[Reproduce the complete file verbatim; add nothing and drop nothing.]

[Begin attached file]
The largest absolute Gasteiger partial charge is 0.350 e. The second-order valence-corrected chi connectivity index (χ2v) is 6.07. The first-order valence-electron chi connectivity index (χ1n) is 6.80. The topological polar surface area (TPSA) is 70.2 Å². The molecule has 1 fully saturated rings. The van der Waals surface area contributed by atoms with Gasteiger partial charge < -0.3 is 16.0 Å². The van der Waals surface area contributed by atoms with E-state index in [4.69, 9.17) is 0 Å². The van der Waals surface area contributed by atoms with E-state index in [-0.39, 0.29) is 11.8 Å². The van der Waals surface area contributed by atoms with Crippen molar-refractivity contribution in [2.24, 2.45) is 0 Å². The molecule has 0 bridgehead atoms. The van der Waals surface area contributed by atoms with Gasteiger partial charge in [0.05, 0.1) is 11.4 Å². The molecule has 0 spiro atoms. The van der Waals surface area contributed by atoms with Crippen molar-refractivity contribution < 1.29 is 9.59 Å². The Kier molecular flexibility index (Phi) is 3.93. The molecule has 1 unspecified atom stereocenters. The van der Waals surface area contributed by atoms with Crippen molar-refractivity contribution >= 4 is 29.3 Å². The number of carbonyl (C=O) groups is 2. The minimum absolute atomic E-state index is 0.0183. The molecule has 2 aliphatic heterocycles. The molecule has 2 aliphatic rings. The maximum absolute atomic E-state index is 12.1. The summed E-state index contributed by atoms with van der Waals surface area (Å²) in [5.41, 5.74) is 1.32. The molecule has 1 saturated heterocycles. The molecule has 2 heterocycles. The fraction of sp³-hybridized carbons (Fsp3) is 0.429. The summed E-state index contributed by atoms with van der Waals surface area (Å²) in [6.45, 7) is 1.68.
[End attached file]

The largest absolute Gasteiger partial charge is 0.350 e. The second-order valence-corrected chi connectivity index (χ2v) is 6.07. The first-order valence-electron chi connectivity index (χ1n) is 6.80. The topological polar surface area (TPSA) is 70.2 Å². The molecule has 1 fully saturated rings. The van der Waals surface area contributed by atoms with Gasteiger partial charge < -0.3 is 16.0 Å². The van der Waals surface area contributed by atoms with E-state index in [4.69, 9.17) is 0 Å². The van der Waals surface area contributed by atoms with E-state index in [-0.39, 0.29) is 11.8 Å². The van der Waals surface area contributed by atoms with Crippen molar-refractivity contribution in [2.24, 2.45) is 0 Å². The molecule has 0 bridgehead atoms. The van der Waals surface area contributed by atoms with Gasteiger partial charge in [0.05, 0.1) is 11.4 Å². The molecule has 0 spiro atoms. The van der Waals surface area contributed by atoms with Crippen molar-refractivity contribution < 1.29 is 9.59 Å². The Kier molecular flexibility index (Phi) is 3.93. The molecule has 1 unspecified atom stereocenters. The van der Waals surface area contributed by atoms with Crippen molar-refractivity contribution >= 4 is 29.3 Å². The number of carbonyl (C=O) groups is 2. The minimum absolute atomic E-state index is 0.0183. The molecule has 2 aliphatic heterocycles. The molecule has 2 aliphatic rings. The maximum absolute atomic E-state index is 12.1. The summed E-state index contributed by atoms with van der Waals surface area (Å²) in [5.41, 5.74) is 1.32. The molecule has 1 saturated heterocycles. The molecule has 2 heterocycles. The fraction of sp³-hybridized carbons (Fsp3) is 0.429. The summed E-state index contributed by atoms with van der Waals surface area (Å²) in [6.45, 7) is 1.68.